Because, in the end, we’ll still be at least 100,000 drivers short in the long run!
What am I talking about?
Last week, CNN ran an article that noted that the program to allow Mexican trucks on U.S. roads [is] off to a slow start, which really shouldn’t be a surprise, considering the onerous, and costly, restrictions that were placed on the pilot program.
A pilot program that is a little ridiculous when you think about it. As summarized by this recent article on MexicoTrucker.com on NAFTA and Those Unsafe Mexican Trucks: Fact or Fiction,
- All Mexican drivers hold a Federal License from the Republic of Mexico, the equivalent of a U.S. CDL. The validity of this license as been recognized in a MOU between the United States and Mexican governments, and this has been upheld by the The United States Supreme Court.
- As a result of their license, drivers must present proof of identification, residency, and a current medical certification upon request.
- If they receive authority to operate in the US, they must comply with the Federal Motor Carrier Safety regulations. This means that they must pass a safety audit and be subject to random audits like U.S. drivers.
- Most do short-haul drayage shipments within the 100 mile radius of the commercial border zone, where the shipments are handed off. Reporting requirements for short-haul are not substantial, and these logs are easily maintained.
- Unlike many U.S. carriers, major Mexican carriers that wish to do cross-border trucking into the US conduct socio-economic studies and criminal background checks and only hire drivers with at least two (2) years experience.
- There is a lot of similarity between the U.S. and Mexican regulatory schemes. Some of the similarities are highlighted in this HighBeam Industry Report on Trucking, Except Local
- Mexicans are a proud people and the author of the aforementioned article is not embellishing when he says that the job of a truck driver is viewed as one of importance, responsibility, and trust as well as being a highly desirable, better-paying, job for someone with limited education or white-collar skills. I think it’s important here to point out that the U.S. is #2 in vehicles per capita, at 81% penetration, and that Mexico is #56, at 28% per capita. It’s also important to point out that, per capita, domestic freight by road is roughly 1/3 that of US, as per this study by Matt Drake et. al at Duquesne University*.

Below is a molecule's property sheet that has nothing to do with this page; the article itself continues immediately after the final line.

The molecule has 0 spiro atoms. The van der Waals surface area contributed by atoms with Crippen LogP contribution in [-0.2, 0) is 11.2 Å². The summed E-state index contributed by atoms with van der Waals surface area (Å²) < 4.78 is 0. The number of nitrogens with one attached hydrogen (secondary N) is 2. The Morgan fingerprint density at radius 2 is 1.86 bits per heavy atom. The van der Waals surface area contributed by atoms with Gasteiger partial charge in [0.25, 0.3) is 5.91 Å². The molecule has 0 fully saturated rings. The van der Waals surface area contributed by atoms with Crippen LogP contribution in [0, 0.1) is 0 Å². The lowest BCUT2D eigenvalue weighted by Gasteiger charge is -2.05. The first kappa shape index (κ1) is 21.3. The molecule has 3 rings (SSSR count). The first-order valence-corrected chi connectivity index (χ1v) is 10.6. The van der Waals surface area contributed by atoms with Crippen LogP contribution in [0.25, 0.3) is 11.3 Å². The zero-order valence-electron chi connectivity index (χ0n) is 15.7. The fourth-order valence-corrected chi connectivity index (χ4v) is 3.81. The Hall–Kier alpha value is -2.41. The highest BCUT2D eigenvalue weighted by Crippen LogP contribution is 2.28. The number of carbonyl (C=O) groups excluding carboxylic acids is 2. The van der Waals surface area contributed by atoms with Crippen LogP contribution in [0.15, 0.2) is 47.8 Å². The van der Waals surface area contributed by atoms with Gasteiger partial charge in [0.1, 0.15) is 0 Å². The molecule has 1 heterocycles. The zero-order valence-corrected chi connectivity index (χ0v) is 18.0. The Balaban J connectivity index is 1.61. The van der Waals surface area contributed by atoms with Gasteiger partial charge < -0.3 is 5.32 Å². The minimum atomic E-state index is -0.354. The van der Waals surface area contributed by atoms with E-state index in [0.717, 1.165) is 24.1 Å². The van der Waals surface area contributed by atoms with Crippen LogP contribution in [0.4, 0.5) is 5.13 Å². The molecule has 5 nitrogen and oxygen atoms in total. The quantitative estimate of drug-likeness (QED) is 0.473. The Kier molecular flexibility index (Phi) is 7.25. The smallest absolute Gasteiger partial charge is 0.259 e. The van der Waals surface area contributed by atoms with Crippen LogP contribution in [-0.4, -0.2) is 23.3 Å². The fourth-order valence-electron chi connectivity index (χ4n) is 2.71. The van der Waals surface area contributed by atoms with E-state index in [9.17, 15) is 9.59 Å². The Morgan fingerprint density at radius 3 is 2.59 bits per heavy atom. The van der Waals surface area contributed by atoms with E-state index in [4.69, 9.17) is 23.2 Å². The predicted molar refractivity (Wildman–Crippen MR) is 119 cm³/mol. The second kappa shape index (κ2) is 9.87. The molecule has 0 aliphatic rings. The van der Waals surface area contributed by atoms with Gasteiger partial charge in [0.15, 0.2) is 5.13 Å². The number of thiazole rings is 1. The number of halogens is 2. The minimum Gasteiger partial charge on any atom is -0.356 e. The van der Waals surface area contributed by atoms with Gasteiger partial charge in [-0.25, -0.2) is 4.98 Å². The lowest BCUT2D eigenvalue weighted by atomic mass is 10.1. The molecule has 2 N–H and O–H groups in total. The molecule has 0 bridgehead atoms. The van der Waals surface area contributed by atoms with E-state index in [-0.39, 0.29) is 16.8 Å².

When you add all up all of the pre-assessment, assessment, registration, and certification costs associated with the pilot program, it’s a lot of effort for little reward. Especially when you consider that all of the arguments against letting Mexican drivers on US roads, which led to their restriction and this pilot program, are ludicrous when placed under scrutiny. The biggest arguments are national security, safety, and American job loss. From a security perspective, this is no different then letting Canadian truckers on the road. U.S. security legislations, including C-PTAT and 10+2, apply to anyone crossing the border, so there are no additional security concerns once the drivers have been certified. As for safety, Mexican regulations are almost as strict as U.S. and the law clearly states that Mexican drivers and trucks will not be allowed on U.S. roads unless they comply with U.S. regulations, and any carrier that wants to be on U.S. roads will happily comply. This just leaves fear of American job loss, which must be the real reason, but a close examination of the issue should demonstrate that there should be little concern on this front.
First of all, the Mexican trucking industry is near, or at capacity. Then you have the fact that Mexico, like the rest of North America, is facing a driver shortage at least as severe as the US, as per this article on the truck driver shortage. And when you consider the driver shortage in the US is going to exceed 110,000 within 2 years, as per the aforementioned HighBeam article (and a post on SI five years ago advising you to Roll On!), even assuming Mexico could add drivers to its ranks faster than the US, when you consider the relative populations, and relative trucking capacities, it is exceedingly unlikely that Mexicans could fill even 10% of the current driver shortage in the U.S.
So I say we forget the political buffoonery and the non-existent issue of American job loss, drop the pilot program, and let any driver who can meet the requirements on American roads. After all, the only thing the pilot program is doing is driving good drivers away, who have been burned by these programs in the past. The real issue is how we are going to continue to move our freight, and given the serious driver shortages across North America, we have to work together.
* The study is a little dated, but the most detailed I could find.